Show Me a Sign

Thursday, May 12, 2011 Road Junkies 0 Comments

DUBLIN, Ireland — Today we enjoyed some letterboxing in the Irish countryside, thanks to the efforts of some American and British letterboxers.  And as so often happens, we have been to some beautiful places.  In addition to the incredible scenery, Ireland also has a built-in timing mechanism to let us know when it's time to leave a particular location.

For example, this morning we drove to the site of the Mellifont Abbey.  Founded in 1142, the abbey was built on the banks of the River Mattock near the city of Drogheda.  It was a model for other abbeys in its day until it was closed in 1539.  Today the abbey is a ruin with little remaining except an octagonal 13th-century lavabo (where the monks washed their hands before eating).

Mellifont Abbey
After visiting the abbey, we located the letterbox near the ruins of a chapel on the grounds.  The box was in the corner of a tiny cemetery that you entered using a very clever and rustic stile, one of two interesting stone wall stiles we came across today.

Styles of Stiles
How did we know when it was time to move on to the next letterbox location?  The Irish weather told us.  When we arrived at the site of the abbey, the weather was quite cool but sunny and remained so while we were touring the site and searching for the letterbox.  Almost as soon as we finished stamping in and returned the box to its hiding place, the rain began to fall and we raced to the car.

After a brief shower, the sun was back out and the sky was blue, just in time for our search for another letterbox at Dowth Mound in County Meath.  A prehistoric monument, Dowth was built more than 5,000 years ago to house the remains of the dead.  It was designed to align with the setting sun on winter solstice, which flooded the tomb with light.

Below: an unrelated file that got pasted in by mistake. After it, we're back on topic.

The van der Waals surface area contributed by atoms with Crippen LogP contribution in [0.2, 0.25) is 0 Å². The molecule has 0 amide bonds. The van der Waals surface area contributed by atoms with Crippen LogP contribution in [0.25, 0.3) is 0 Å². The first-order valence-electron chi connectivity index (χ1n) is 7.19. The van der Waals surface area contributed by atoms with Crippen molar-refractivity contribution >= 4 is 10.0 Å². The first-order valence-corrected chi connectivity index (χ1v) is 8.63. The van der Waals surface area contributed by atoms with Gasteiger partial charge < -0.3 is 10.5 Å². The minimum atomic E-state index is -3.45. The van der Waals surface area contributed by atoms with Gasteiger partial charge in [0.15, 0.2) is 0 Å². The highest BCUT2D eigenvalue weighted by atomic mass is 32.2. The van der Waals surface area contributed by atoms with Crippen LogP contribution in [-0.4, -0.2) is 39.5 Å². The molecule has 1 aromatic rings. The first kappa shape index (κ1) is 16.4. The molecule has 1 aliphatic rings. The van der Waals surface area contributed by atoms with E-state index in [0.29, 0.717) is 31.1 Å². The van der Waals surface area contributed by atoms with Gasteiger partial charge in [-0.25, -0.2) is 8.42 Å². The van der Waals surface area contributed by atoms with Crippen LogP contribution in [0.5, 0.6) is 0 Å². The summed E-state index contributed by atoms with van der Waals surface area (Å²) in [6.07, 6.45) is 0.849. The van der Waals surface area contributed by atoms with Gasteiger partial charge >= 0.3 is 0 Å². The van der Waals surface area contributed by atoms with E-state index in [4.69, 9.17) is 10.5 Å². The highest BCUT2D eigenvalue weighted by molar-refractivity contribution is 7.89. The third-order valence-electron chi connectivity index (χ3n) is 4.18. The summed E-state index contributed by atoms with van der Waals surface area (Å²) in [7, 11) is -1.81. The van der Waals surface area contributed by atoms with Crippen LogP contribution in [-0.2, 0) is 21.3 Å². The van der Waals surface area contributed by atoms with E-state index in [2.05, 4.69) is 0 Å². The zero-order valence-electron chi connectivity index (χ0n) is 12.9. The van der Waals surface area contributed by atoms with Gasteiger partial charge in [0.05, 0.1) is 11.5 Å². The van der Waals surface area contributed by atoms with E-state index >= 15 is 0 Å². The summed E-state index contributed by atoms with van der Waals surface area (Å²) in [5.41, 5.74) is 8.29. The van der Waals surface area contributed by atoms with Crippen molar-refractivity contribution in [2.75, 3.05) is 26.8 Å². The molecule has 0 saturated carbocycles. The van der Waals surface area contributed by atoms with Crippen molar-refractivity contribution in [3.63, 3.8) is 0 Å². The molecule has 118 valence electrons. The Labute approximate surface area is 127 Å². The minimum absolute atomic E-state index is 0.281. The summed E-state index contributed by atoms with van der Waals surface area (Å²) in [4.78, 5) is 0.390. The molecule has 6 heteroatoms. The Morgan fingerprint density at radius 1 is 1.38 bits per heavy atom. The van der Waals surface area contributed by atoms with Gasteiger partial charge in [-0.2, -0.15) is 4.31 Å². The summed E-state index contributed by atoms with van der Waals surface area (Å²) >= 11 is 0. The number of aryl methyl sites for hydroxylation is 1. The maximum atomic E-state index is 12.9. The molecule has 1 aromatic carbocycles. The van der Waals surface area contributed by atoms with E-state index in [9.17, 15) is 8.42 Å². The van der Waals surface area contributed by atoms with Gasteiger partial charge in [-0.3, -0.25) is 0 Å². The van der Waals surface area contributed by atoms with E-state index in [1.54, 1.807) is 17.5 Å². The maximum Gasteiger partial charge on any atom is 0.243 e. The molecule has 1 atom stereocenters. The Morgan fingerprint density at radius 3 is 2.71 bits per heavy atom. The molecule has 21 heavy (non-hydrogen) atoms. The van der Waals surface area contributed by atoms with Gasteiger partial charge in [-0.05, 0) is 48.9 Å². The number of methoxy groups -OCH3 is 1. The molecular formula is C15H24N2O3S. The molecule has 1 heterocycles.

Dowth Megalithic Passage Tomb
Although we found the location described in the clue, the letterbox at Dowth was no longer there.  We had searched for some time and knew it was time to quit and move on when the rain began to fall.  On we went to Slane, a village on the River Boyne that almost expired in the 17th century when the family Flanders emigrated to America and abandoned the village.

Our destination for the letterbox we were seeking was the Hill of Slane, which is north of the village and stands 518 feet above the surrounding area.  Legend has it that St. Patrick lit a fire on top of this hill in the year 433.  Ruins of a friary church and college, which were abandoned in the 1700s as well as a beautiful cemetery top the hill.

Hill of Slane
After waiting for a visiting group of young school girls to leave, we located the letterbox cleverly hidden in a recess behind a tombstone, and just after we returned the box, the rain began.  It was almost becoming eerie.

From Slane we drove to the village of Skerries on the coast, locating a letterbox near the Skerries Martello Tower and one near Ardgillan Castle in Balbriggan.

Ardgillan Castle
At both places the rain began to fall after we had completed what we were there to do.  How to explain this incredible phenomenon?  The letterboxing gods must have been with us?  Lady Luck riding in the back seat?

Nothing so fanciful, I'm afraid.  It's much more likely that we were experiencing typical Irish weather.  Because Ireland is an island and is affected by the Gulf Stream, the weather is extremely changeable.  In our four days here, we have seen a similar unpredictable pattern every day:  sun, rain, sun, rain, sun, rain.  This goes on all day, and we've just been lucky enough to letterbox between the showers and enjoy a sample of the stunning Irish countryside.